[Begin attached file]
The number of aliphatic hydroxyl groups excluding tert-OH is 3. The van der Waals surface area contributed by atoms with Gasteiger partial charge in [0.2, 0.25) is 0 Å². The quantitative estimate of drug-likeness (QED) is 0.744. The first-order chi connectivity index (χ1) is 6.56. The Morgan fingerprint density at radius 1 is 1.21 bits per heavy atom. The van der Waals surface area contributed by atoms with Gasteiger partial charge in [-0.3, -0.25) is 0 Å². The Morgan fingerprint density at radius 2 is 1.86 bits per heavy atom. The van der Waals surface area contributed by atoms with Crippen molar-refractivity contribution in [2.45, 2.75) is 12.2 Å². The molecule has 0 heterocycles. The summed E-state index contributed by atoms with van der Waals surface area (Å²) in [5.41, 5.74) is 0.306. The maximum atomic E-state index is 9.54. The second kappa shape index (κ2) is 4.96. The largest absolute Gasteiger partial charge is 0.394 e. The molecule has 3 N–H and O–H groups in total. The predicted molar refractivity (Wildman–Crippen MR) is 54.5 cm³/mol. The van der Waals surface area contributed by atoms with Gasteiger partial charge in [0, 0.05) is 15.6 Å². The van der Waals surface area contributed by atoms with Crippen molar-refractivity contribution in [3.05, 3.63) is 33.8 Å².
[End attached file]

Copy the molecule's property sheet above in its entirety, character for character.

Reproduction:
The number of aliphatic hydroxyl groups excluding tert-OH is 3. The van der Waals surface area contributed by atoms with Gasteiger partial charge in [0.2, 0.25) is 0 Å². The quantitative estimate of drug-likeness (QED) is 0.744. The first-order chi connectivity index (χ1) is 6.56. The Morgan fingerprint density at radius 1 is 1.21 bits per heavy atom. The van der Waals surface area contributed by atoms with Gasteiger partial charge in [-0.3, -0.25) is 0 Å². The Morgan fingerprint density at radius 2 is 1.86 bits per heavy atom. The van der Waals surface area contributed by atoms with Crippen molar-refractivity contribution in [2.45, 2.75) is 12.2 Å². The molecule has 0 heterocycles. The summed E-state index contributed by atoms with van der Waals surface area (Å²) in [5.41, 5.74) is 0.306. The maximum atomic E-state index is 9.54. The second kappa shape index (κ2) is 4.96. The largest absolute Gasteiger partial charge is 0.394 e. The molecule has 3 N–H and O–H groups in total. The predicted molar refractivity (Wildman–Crippen MR) is 54.5 cm³/mol. The van der Waals surface area contributed by atoms with Gasteiger partial charge in [0, 0.05) is 15.6 Å². The van der Waals surface area contributed by atoms with Crippen molar-refractivity contribution in [3.05, 3.63) is 33.8 Å².